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Lego-like wall produces acoustic holograms

20 October 2016

New technology shapes sound waves for various applications from speakers to ultrasound imaging.

A close up look at the metamaterial device that can create acoustic holograms. Each grid or block contains a spiral of one of 12 various densities, each of which slows sound waves by a specific amount. (Credit: Duke)

Research Triangle engineers developed a simple, energy-efficient way to create three-dimensional acoustic holograms. The technique could revolutionise applications ranging from home stereo systems to medical ultrasound devices.

Most everyone is familiar with the concept of visual holograms, which manipulate light to make it appear as though a 3D object is sitting in empty space. These optical tricks work by shaping the electromagnetic field so that it mimics light bouncing off an actual object.

Sound also travels in waves. But rather than electromagnetic energy traveling through space, sound propagates as pressure waves that momentarily compress the molecules they are traveling through. And just like visible light, these waves can be manipulated into three-dimensional patterns.

“We show the exact same control over a sound wave as people have previously achieved with light waves,” said Steve Cummer, professor of electrical and computer engineering at Duke University. “It’s like an acoustic virtual reality display. It gives you a more realistic sense of the spatial pattern of the sound field.”

In a paper published Oct. 14 in Nature Scientific Reports, researchers at Duke and North Carolina State University show that they can create any three-dimensional pattern they want with sound waves. The achievement is made possible by metamaterials - synthetic materials composed of many individual, engineered cells that together produce unnatural properties.

In this case, the metamaterials resemble a wall of Legos. Each individual block is made of plastic by a 3D printer and contains a spiral within. The tightness of the spiral affects the way sound travels through it - the tighter the coil, the slower sound waves travel through it.

While the individual blocks can’t influence the sound wave’s direction, the entire device effectively can. For example, if one side of the sound wave is slowed down but not the other, the resulting wave fronts will be redirected so that the sound is bent toward the slow side.

“Anybody can tell the difference between a single stereo speaker and a live string quartet playing music behind them,” explained Yangbo “Abel” Xie, a doctoral student in Cummer’s laboratory. “Part of the reason why is that the sound waves carry spatial information as well as notes and volume.”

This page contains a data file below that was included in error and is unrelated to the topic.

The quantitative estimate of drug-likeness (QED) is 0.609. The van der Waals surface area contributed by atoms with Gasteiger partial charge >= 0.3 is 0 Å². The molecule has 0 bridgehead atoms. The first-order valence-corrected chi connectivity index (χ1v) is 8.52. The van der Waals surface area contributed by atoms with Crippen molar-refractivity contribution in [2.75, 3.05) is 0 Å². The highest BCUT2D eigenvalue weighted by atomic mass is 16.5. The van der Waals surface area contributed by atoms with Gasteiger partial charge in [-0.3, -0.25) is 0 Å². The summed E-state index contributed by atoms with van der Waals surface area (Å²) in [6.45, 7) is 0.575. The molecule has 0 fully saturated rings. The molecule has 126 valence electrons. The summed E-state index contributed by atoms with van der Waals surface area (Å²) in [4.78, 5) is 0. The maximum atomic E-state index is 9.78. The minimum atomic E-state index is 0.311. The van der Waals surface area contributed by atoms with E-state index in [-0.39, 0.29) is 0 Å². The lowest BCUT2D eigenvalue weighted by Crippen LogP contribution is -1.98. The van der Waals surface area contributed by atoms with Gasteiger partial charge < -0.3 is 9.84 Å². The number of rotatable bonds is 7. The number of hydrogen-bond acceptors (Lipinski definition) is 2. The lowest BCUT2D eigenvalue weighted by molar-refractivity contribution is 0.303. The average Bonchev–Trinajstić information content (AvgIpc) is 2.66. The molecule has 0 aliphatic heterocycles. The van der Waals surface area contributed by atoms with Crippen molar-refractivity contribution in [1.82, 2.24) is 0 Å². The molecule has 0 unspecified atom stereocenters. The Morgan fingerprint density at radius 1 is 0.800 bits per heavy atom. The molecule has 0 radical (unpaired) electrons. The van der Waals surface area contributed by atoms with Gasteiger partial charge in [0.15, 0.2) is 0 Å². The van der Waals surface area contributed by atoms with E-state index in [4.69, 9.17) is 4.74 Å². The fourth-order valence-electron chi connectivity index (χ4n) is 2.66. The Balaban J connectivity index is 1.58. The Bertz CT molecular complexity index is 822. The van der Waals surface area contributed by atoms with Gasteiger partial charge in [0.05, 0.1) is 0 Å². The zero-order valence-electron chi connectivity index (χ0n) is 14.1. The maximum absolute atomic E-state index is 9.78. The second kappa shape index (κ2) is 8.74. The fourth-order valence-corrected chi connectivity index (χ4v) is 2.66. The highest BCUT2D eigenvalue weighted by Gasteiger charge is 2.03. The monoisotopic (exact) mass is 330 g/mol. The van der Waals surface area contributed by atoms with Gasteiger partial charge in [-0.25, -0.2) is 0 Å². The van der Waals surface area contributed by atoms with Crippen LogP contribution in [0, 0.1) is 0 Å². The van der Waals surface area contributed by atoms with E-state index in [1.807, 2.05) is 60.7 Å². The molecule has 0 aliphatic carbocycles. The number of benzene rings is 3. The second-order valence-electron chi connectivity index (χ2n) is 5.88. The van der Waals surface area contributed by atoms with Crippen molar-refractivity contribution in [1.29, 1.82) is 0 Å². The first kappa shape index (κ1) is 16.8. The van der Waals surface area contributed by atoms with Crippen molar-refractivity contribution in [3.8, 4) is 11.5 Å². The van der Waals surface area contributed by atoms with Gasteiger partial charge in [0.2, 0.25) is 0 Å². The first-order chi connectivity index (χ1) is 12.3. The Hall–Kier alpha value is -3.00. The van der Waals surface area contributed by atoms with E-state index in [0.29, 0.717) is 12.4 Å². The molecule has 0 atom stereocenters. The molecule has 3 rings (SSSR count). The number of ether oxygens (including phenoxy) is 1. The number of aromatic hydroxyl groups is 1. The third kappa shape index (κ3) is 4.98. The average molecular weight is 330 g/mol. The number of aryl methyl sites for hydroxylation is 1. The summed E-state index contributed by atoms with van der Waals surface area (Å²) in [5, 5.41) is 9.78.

The metamaterial device is set up for testing in front of a sound-absorbing wall so that reflecting sound waves do not affect the experiments. (Credit: Duke)

By calculating how 12 different types of acoustic metamaterial building blocks will affect the sound wave, researchers can arrange them in a wall to form any wave pattern on the other side that they want. With enough care, the sound waves can produce a specific hologram at a specific distance away.

“It’s basically like putting a mask in front of a speaker,” said Cummer. “It makes it seem like the sound is coming from a more complicated source than it is.”

Cummer and Xie, in collaboration with Yun Jing, assistant professor of mechanical and aerospace engineering at NC State, and Tarry Shen, a doctoral student in Jing’s lab, proved their sound mask works in two different ways. In the first test, they assembled a metamaterial wall that manipulated an incoming sound wave into a shape like the letter “A” about a foot away. In a second demonstration, they showed that the technique can focus sound waves into several “hot spots” - or loud spots - of sound, also a foot from the device.

There are existing technologies that can also produce this effect. Modern ultrasound imaging devices, for example, use phased arrays with many individual transducers that can each produce precisely controlled sound waves. But this approach has its drawbacks.

“If you’ve ever had an ultrasound done, you know there’s a small wand attached to a much bigger machine a few feet away,” said Cummer. “Not only can this setup be cumbersome, it consumes an enormous amount of power. Our approach can help produce the same effect in a cheaper, smaller system.”

For the metamaterial device to work in such applications, however, each cell must be smaller than the waves it is manipulating. And for ultrasound technologies that operate in the megahertz range, this means the individual cells would have to be 100 times smaller than in the current demonstration blocks.

Cummer and Xie are looking for industry partners to show that this sort of fabrication would be possible. They are also shopping the idea around to industries that work in the kilohertz range, such as aerial sensing and imaging technologies. And of course, they’re speaking with sound companies to make a single speaker sound more like a live orchestra. 

“We’re currently in the exploration phase, trying to determine where this technology would be useful,” said Xie. “Any scenario where your goal is to control sound, this idea could be deployed. And it could be deployed to make something totally new, or to make something that already exists better, simpler or cheaper.”


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